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Friday 10

Now in its fourth year, Wicker Park's Around the Coyote festival is as much a music, theater, and talk fest as an art tour. This year's events began yesterday and continue through Sunday. More than 500 visual and performing artists are participating in the studio walk, which organizers say is now the largest in the U.S. An expanded performance agenda includes the first Around the Coyote music festival (all four nights from 7:30 to 11--plus a Friday midnight show by Red Red Meat--at the Czar Bar, 1812 W. Division), a fashion exhibit (at the Ruiz Belvis Cultural Center, 1632 N. Milwaukee, and the Pentimento clothing shop, 1629 N. Milwaukee) and even a panel discussion organized by the Guild Complex on how the burgeoning local arts scene, and Around the Coyote's part in it, is contributing to area gentrification (that's Sunday at 3 at the HotHouse, 1565 N. Milwaukee). It's all free; studio walk hours are 1 to 11 PM Thursday and Friday, 11 AM to 7 PM Saturday and Sunday. For info or a map to the open studios, stop by one of the booths scattered throughout the area or the ATC office at 1579 N. Milwaukee. So that you can get an overview before you walk, one piece from every artist on the walk is on display at the Paulina Arts Center, 1735 N. Paulina. Call 342-9928 or 342-6777.

The September Show is World Tattoo Gallery's omnibus name for four disparate artists it has up this month. Jon Langford, visual artist, cartoonist, and founding member of the revered British punk group the Mekons, who now lives in Chicago, will be showing portraits, collages, etchings, and monotypes. Also in the show are etchings, paintings, and drawings by tattoo artist Nick Bubash, mixed media by Susan Ross, and etchings by Diana Kincaid. There's an opening reception tonight from 5 to 8 at the gallery, 1255 S. Wabash; the show's up through October 2. Gallery hours are noon to 5 Monday through Saturday, and admission is free. Call 939-2222.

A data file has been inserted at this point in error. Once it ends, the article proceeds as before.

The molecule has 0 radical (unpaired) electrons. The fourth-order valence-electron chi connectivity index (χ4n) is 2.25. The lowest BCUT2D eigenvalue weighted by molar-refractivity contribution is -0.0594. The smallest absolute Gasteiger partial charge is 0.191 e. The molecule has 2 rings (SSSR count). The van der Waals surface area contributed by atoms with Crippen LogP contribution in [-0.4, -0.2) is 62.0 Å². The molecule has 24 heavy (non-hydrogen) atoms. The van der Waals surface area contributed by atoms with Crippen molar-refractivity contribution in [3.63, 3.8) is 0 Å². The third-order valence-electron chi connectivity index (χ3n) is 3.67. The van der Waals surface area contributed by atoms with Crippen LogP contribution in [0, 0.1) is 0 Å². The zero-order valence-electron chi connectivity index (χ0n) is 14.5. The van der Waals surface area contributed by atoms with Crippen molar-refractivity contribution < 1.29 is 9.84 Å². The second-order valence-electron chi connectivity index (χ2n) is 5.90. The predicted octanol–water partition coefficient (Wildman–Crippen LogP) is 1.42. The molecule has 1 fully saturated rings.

The Splinter Group, which is producing Seattle performance artist Kristen Kosmas's Blah Blah Fuckin Blah, says that it "demands and cajoles, punches and then caresses, truth out of variously fictional and autobiographical human experience." The show runs Fridays, Saturdays, and Sundays at 8 through September 26 at the Splinter Group Studio, 1937 W. Division; admission is $10. Call 342-7656 for more.

Saturday 11

If you've never noticed them before, the IncrediBulls are a squad of clever entertainers who roam the crowds at Bulls games, playing games like Backpack Basketball (in which fans shoot at a basket that rises out of an apparatus on one of the IncrediBull's backs) and Antigravity Basketball (the ball's ultralightweight). The Bulls organization is holding auditions for next year's IncrediBulls squad today and tomorrow at the downtown Hyatt, 151 E. Wacker. They're looking for people who are "physically fit, enthusiastic, outgoing, and able to interact with children and adults"--and at least 21. The auditions run from 9 to noon both days; call 943-5800 for info.

In a blatant abuse of prerogative we'd like to plug the grand opening of City Crafts, the Lincoln Park purveyor of art and craft supplies for the modern family overseen by former Reader special projects coordinator Catherine Cox. Today from 10 to 5 there'll be free hot dogs and soft drinks, lessons for kids, craft demonstrations, and lots more. The store is at 2736 N. Lincoln. Call 472-7911 for details.

Sunday 12

A lifetime service award honors Gus Giordano and his late wife Peg tonight at the eighth annual Ruth Page Awards, which salute dance excellence in Chicago. The other special award goes to Woodie White, executive director of Columbia College's Dance Center, for outstanding contribution to the dance community. Nominees for the other awards, which are competitive, include Timothy Buckley, Bob Eisen, Winifred Haun, and Gordon Peirce Schmidt for best choreographer and Ballet Chicago's Petra Adelfang, Hubbard Street Dance's Geoff Myers, Akasha's Laura Wade, and Julie Worden, who dances with Bob Eisen, for dancer of the year. Things get under way at 7 at the Hotel Nikko, 320 N. Dearborn; tickets are $30, $25 in advance. Call 419-8384 for more.